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Think Small to Win Big

by on March 14, 2014

Think Small First time deals can be intimidating.  There are a lot of new issues to deal with.  As the CEO you want to know that your team can handle the workload given that they’re already very busy.  You want to know that you’re getting all the information you need in your due diligence.  You want to know you’re not paying too much. You want to know that you can integrate the acquired company effectively.

Start Small

The best way to start with M&A is to start small, relative to the size of the acquiring company.   There is about the same amount of work doing a big deal as compared to a smaller deal and therefore the standard argument is to make the effort worthwhile by making it a big deal.  That’s the typical view of bankers and investors.  That’s the “home run” mentality. I think it’s better to do smaller deals, more of a “hitting for singles” mentality.  You can string together a series of smaller deals and melding them together to create a unit whose growth potential is bigger than the sum of its parts. This is the “string of pearls” approach.

Benefits of Small Deals

You may expect that the benefits of a bigger deal will create more value for the acquirer because there are opportunities for more synergies, studies show that is not the case.  While the amount of work may be the same, a bigger deal has greater risk of value destruction which tends to offset the potential greater synergies of a bigger deal.

Fumbling the M&A Process

Most companies, when entering into M&A for the first time, fumble with the process, lack focus, make unclear decisions, and identify potential targets in a purely reactive way, jeopardizing the growth they’re looking for and the very reason they’re considering M&A.

Specific Skill Set

The reason most companies struggle with their first M&A deal because it requires different set of skills than simply doing your job. It requires a different perspective.  Studies reveal time and time again that the greatest predictor of success in M&A is experience. Work with someone who has the skill set and the experience.   The best deals are done using the best M&A teams.   The best CEOs know that it is better to learn from the mistakes of others than to learn from their own.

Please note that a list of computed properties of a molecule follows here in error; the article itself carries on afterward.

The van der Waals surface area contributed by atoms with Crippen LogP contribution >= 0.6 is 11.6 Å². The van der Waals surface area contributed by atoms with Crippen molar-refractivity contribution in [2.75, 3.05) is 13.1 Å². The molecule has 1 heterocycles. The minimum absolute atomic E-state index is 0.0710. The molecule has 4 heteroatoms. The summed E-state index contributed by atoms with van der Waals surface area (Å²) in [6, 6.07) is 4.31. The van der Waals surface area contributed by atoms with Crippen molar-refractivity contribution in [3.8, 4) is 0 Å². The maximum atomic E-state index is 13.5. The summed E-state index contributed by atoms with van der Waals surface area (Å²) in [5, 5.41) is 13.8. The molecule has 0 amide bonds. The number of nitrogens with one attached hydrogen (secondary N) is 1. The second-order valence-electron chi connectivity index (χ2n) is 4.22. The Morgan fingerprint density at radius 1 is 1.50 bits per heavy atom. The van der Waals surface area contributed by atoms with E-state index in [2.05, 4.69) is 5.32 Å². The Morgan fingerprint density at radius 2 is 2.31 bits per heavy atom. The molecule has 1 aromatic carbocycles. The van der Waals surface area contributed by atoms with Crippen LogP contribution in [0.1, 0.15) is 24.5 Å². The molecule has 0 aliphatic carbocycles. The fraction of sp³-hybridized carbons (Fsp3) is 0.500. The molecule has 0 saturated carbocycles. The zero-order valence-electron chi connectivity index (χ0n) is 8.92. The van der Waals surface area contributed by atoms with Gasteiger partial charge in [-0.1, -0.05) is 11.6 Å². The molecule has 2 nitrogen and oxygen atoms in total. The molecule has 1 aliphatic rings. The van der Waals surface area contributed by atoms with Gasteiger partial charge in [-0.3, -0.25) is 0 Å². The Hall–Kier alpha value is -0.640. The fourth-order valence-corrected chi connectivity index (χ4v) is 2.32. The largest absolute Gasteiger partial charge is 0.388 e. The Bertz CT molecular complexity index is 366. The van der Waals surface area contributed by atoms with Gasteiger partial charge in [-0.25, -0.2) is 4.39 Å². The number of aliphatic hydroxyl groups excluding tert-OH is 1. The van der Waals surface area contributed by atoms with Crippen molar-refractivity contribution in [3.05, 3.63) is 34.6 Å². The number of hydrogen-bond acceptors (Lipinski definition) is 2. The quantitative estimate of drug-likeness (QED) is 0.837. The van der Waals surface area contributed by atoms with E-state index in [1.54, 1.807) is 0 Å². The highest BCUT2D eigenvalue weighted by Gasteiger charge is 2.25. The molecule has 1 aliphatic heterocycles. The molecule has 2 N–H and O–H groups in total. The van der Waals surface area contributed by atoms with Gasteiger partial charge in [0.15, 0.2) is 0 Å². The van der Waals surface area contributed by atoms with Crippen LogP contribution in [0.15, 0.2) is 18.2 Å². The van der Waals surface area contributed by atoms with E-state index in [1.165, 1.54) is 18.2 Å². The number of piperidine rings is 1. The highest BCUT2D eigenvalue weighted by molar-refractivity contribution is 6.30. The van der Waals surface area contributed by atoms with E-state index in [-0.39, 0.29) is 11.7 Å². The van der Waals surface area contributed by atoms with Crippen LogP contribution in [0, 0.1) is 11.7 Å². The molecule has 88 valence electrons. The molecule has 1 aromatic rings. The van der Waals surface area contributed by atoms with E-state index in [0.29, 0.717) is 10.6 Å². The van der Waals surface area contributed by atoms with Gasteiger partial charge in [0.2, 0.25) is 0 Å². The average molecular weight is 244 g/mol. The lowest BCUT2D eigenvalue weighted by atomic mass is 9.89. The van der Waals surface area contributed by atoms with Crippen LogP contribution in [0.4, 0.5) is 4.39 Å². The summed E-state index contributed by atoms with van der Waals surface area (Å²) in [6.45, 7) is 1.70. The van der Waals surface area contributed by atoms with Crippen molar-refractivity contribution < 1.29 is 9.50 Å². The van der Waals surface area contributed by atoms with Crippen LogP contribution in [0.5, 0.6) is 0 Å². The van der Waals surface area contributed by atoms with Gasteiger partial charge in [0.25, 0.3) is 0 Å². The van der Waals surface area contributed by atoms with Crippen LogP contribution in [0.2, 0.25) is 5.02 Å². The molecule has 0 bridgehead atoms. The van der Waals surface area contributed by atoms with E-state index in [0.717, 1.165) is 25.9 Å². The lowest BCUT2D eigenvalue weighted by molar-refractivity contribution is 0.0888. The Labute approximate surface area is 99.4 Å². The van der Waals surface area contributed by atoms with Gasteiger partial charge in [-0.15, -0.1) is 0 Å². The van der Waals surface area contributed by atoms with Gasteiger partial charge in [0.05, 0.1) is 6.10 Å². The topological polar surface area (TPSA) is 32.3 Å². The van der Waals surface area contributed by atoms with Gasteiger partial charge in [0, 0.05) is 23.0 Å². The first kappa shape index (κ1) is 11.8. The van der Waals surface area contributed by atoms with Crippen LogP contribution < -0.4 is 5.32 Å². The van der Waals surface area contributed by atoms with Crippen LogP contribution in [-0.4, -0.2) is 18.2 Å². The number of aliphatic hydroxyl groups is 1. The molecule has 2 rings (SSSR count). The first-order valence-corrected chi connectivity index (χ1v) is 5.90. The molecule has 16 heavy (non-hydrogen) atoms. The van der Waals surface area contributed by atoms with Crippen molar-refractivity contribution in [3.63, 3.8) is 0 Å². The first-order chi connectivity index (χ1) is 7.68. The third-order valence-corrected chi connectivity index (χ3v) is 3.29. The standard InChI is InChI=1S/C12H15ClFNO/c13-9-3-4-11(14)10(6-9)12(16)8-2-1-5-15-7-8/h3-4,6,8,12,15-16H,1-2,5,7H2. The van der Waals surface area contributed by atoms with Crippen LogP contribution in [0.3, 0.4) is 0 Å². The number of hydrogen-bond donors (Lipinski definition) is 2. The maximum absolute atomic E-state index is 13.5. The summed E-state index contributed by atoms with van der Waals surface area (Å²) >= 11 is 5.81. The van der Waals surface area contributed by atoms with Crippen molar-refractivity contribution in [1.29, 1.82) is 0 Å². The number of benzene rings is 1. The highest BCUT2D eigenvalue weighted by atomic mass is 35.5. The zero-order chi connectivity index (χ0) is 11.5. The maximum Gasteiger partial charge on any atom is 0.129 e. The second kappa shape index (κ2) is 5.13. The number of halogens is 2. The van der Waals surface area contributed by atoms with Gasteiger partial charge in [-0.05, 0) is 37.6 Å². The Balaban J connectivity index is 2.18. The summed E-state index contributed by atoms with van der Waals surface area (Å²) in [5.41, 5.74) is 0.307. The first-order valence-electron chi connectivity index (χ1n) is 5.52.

First Deal

When I was running corporate development for Lumension our first deal was an acquisition of STAT, a division of Harris Corporation.  The company had done one deal prior to my arrival and it wasn’t considered a good deal.  It wasn’t a good deal because the team that did the deal did it poorly.  The new CEO knew he needed the right skillset to make M&A functional growth strategy. The STAT transaction was a small one for Lumension and it allowed the new management team to learn to work together while keeping the risks of doing a bad deal to a minimum.  It sent a message to everyone in the company that we were serious about growing through acquisitions, and it started to change the culture of the company. Lumension went on to do several more deals and is now a global endpoint security company and a major player in the industry.

p.s.

If you’re wondering how you build a company that you can sell for a premium in a few years, contact me to discuss the Valuation Amplification Process.

I also invite you to download the white paper and learn How to Quickly Increase Your Valuation – A Proven 5 Step Process.  http://www.therevenuegroup.net/free-offer.html

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From → Integration, M&A, Strategy

3 Comments
  1. Ellie Hendershot permalink

    Mike, A nice, easy to understand statement of how to begin the acquisition process—with you!

  2. 2020outlook permalink

    Mike,

    Nice post.

    I agree with the idea about smaller deals are more likely to succeed. The size of their impact has to do with how far along the continuum from asset deals to strategic deals they are, with respect to your business. A very small company that has an offering that’s an exact fit that you can quickly integrate and push out to your existing significantly sized base can have a huge impact!

    Of course, who am I to preach to the choir?

    Happy Ides! Bob

    *Bob Barker* Trusted CEO Advisor

    *+1 512 695 0902* *bob@2020outlook.com* *website blog LinkedIn twitter * *A problem well-stated is a problem half-solved. * * -Charles F. Kettering*

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